Muchea prices firm

In Western Australia at the Muchea saleyards on Tuesday, the agents yarded 4754 lambs, 1762 fewer than last week, and 3866 sheep, 2716 less.

The NLRS said prices remained firm for a mixed quality yarding of sheep and lambs.

The few pens of heavy crossbred lambs weighing 22kg plus were very good and sold from $100-$120. Trade crossbred lambs, 18-22kg, sold from $105-$109. Airfreight types, 16-18kg, made $70-$95. Lighter store crossbred lambs met solid competition from feeders and sold from $39-$75, depending on quality.

The hoggets yarded were mainly ewes and sold from $77-$90 for trade types. Stores sold from $43-$57. Young Merino sheep were keenly sought after, with better 18-24kg ewe lambs selling from $89-$100 to the trade while graziers paid from $48-$61. Merino wether lambs sold from $87-$92 to the trade. The better store lambs made $55-$85, with very light store wethers selling from $40-$54.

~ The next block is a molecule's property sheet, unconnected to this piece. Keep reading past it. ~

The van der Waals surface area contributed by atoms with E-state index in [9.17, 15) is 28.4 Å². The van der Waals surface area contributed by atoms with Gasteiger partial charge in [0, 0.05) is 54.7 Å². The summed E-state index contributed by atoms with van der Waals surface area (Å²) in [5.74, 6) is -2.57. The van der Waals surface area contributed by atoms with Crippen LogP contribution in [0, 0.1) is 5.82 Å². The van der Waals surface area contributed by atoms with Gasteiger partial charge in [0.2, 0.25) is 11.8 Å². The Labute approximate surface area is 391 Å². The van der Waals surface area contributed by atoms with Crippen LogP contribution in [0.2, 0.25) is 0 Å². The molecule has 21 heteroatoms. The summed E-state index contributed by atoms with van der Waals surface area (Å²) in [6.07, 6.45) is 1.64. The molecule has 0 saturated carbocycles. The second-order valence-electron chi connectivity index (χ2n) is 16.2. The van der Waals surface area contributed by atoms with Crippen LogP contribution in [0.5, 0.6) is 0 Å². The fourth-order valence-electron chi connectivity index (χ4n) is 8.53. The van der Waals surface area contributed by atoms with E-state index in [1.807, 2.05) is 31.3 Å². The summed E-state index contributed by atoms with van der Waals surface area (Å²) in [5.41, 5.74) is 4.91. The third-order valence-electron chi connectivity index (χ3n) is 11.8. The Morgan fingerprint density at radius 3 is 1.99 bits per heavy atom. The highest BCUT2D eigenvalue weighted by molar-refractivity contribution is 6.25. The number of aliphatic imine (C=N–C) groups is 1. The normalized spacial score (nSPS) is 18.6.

The mutton market remained firm. Heavy ewes sold from $64-$81. Good ewes weighing 18-22kg sold to processors for $55-$62. Light store ewes sold to graziers for $25-$51. Live export orders drove the wether market, with heavy weights making $90-$111, the mediums $80-$90 and stores $55-$69. Rams remained unchanged, with light weights selling from $10-$25. Old heavy weights sold to processors for $10-$20 and the younger medium weights met solid live export competition to make $52-$65.

Sources: MLA, NLRS, AuctionsPlus.


Your email address will not be published. Required fields are marked *

Your comment will not appear until it has been moderated.
Contributions that contravene our Comments Policy will not be published.


Get Sheep Central's news headlines emailed to you -